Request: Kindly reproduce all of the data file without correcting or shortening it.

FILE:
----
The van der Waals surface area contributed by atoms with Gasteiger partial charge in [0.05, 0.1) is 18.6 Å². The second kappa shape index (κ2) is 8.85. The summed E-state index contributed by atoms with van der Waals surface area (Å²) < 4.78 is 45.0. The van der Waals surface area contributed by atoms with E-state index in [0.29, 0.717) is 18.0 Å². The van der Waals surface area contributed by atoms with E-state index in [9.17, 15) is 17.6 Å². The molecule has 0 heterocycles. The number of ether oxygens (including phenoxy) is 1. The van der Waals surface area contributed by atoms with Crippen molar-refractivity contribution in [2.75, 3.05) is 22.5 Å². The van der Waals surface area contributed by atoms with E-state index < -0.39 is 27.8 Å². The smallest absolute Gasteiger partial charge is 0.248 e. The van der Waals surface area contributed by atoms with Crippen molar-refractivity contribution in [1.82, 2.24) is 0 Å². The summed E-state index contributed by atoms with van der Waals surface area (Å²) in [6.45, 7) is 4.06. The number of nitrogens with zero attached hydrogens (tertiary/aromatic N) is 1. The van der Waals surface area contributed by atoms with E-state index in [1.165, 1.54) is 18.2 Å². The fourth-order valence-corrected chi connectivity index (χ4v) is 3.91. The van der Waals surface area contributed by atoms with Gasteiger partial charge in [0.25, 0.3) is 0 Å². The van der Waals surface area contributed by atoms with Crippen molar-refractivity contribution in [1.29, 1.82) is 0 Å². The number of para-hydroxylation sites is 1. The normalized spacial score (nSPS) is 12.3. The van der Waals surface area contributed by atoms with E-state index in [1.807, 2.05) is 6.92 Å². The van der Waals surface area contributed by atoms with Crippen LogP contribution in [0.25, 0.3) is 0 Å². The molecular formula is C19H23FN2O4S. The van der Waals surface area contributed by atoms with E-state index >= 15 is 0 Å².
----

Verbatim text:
The van der Waals surface area contributed by atoms with Gasteiger partial charge in [0.05, 0.1) is 18.6 Å². The second kappa shape index (κ2) is 8.85. The summed E-state index contributed by atoms with van der Waals surface area (Å²) < 4.78 is 45.0. The van der Waals surface area contributed by atoms with E-state index in [0.29, 0.717) is 18.0 Å². The van der Waals surface area contributed by atoms with E-state index in [9.17, 15) is 17.6 Å². The molecule has 0 heterocycles. The number of ether oxygens (including phenoxy) is 1. The van der Waals surface area contributed by atoms with Crippen molar-refractivity contribution in [2.75, 3.05) is 22.5 Å². The van der Waals surface area contributed by atoms with E-state index < -0.39 is 27.8 Å². The smallest absolute Gasteiger partial charge is 0.248 e. The van der Waals surface area contributed by atoms with Crippen molar-refractivity contribution in [1.82, 2.24) is 0 Å². The summed E-state index contributed by atoms with van der Waals surface area (Å²) in [6.45, 7) is 4.06. The number of nitrogens with zero attached hydrogens (tertiary/aromatic N) is 1. The van der Waals surface area contributed by atoms with E-state index in [1.165, 1.54) is 18.2 Å². The fourth-order valence-corrected chi connectivity index (χ4v) is 3.91. The van der Waals surface area contributed by atoms with Gasteiger partial charge in [0.25, 0.3) is 0 Å². The van der Waals surface area contributed by atoms with Crippen molar-refractivity contribution in [1.29, 1.82) is 0 Å². The number of para-hydroxylation sites is 1. The normalized spacial score (nSPS) is 12.3. The van der Waals surface area contributed by atoms with E-state index in [1.807, 2.05) is 6.92 Å². The van der Waals surface area contributed by atoms with Crippen LogP contribution in [0.25, 0.3) is 0 Å². The molecular formula is C19H23FN2O4S. The van der Waals surface area contributed by atoms with E-state index >= 15 is 0 Å².